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QIANX2

Member
Ex-wife awarded over half of $13.8m in assets

Source: Straits Times
Article Date: 21 Dec 2019
Author: Dominic Low

The man and his ex-wife, both 62, had been married for 35 years and have four adult children. In 2017, she filed for divorce after discovering that he had been having an affair.

The High Court has awarded the former wife of a business executive in divorce proceedings more than half of their matrimonial assets worth $13.8 million, stating that she had prioritised their children over her career.
In his judgment published on Thursday, Judicial Commissioner Tan Puay Boon said that in dividing the assets, he also took into consideration the duration of the marriage and the man's failure to make full disclosure of his income and assets.
Among other things, the man did not submit income tax statements for his employment in China, or supporting documentation of his insurance policies, Chinese bank accounts and overseas investments.
He also took $1.25 million of proceeds from the sale of a property which the couple had held jointly, but failed to account for such withdrawal.
The man and his ex-wife, both 62, had been married for 35 years and have four adult children.
In 2017, she filed for divorce after discovering that he had been having an affair. An interim judgment was granted in February last year, with issues of matrimonial asset division and maintenance left for the High Court to decide on Thursday.
In distributing the assets between the parties, the judicial commissioner eventually determined the ex-wife's share of the assets to be about $7.3 million.
As the portion of the assets currently held by the former wife amounts to about $3.3 million, he ordered the man to transfer the shortfall of about $4 million to her.
However, he did not award the ex-wife any maintenance. Rejecting her proposal for a lump-sum maintenance of $270,000, he stated that she already had a substantial share of the matrimonial assets, including property at Robertson Quay which she was receiving rental income from.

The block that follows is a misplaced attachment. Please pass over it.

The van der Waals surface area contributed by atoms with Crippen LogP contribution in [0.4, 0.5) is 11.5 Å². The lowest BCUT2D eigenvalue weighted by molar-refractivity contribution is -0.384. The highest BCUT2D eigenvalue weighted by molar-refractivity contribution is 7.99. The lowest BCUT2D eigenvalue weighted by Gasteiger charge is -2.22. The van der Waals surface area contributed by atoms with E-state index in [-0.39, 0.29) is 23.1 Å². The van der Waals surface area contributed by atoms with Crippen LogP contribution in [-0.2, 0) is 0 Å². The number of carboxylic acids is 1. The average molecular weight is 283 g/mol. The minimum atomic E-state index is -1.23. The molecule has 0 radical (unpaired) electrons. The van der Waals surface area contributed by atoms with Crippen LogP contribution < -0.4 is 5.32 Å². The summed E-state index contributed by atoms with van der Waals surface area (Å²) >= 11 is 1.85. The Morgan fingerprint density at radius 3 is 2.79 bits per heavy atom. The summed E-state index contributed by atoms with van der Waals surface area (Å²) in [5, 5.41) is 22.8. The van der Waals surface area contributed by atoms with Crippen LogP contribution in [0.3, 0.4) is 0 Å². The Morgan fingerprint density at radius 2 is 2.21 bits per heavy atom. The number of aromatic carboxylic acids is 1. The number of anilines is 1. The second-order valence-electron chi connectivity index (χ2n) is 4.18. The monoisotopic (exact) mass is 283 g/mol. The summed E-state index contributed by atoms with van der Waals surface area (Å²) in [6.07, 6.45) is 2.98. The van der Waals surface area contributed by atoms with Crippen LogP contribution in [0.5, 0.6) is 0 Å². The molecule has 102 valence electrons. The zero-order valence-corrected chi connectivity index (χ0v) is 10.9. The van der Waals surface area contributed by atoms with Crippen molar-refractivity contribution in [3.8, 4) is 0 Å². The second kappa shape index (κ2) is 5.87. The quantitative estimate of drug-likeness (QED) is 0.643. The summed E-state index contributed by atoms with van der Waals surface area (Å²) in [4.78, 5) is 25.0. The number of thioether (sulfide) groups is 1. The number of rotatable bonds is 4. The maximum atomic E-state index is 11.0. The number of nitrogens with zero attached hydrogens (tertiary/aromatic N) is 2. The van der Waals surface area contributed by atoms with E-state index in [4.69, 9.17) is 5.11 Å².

She was also receiving financial support from her three older children.
He pointed out that she would be receiving an additional $4 million from the man as a result of the division of the matrimonial assets.
In relation to their youngest child, who is 21 years old, the judicial commissioner noted that both parties were willing to financially support the child's overseas university education.
He ordered them to collectively maintain the child and share the costs of her university expenses, but left it to the parties to determine the proportions of such maintenance.
Good article. That why when look for lawyer get a few opinion before you decide on one. As there are many outside not even familiar with family laws
 


wendy_reborn

Active Member
Most women seeking maintenance in Family Courts are married, not divorced

Source: Straits Times
Article Date: 11 Jan 2020
Author: Theresa Tan
Family lawyers note that many people assume that maintenance can only be claimed after a divorce, but this is not true.

Figures released for the first time by the Family Justice Courts (FJC) show that the bulk of applicants seeking maintenance orders are women still married to their husbands.

In fact, two in three of the 1,315 applications filed, on average, each year between 2016 and 2018 were by wives against their husbands for financial support for themselves or their children.

The remaining one third of applications were filed by other family members such as ex-wives, the child's grandparents and the child's legal guardians. They were asking for financial support for the children, an FJC spokesman told The Sunday Times.

Family lawyers note that many people assume that maintenance can only be claimed after a divorce, but this is not true.

Under the Women's Charter, the wife can apply for maintenance against her husband during their marriage if he has "neglected or refused to provide reasonable maintenance for her", the FJC spokesman said.

Even though many women work and have their own incomes, the legal provision for husbands to provide for their families is still necessary, say family lawyers who were interviewed.

Lawyer Gloria James-Civetta said: "The fact that many women work today does not make this provision less necessary than before. Women who work may still earn relatively less income than her spouse - inadequate to fully support themselves and the household. They may also be working part-time while raising children."

Another lawyer, Shone Aye Cheng, said that filing a maintenance application is often the "last resort" for these women who need their husbands to contribute to make ends meet at home.

By the time they go to court, the marital relationship would have been very strained, the lawyers note.

Lawyer Lim Chong Boon said: "Even if the women have a job, it is natural for a woman to feel that their husband should also contribute. They feel how can the husband abdicate financial responsibility and leave it to the woman?"

Some women may also have put up with the bad behaviour of their husbands for years and would turn to the court only because they stumbled upon their husband's infidelity, for instance, said lawyer Ellen Lee.

Ms Lee said: "Then they feel they can't tolerate it anymore. So by then, they think about divorce but some do not divorce their husbands for various considerations, like they are afraid it would affect their children."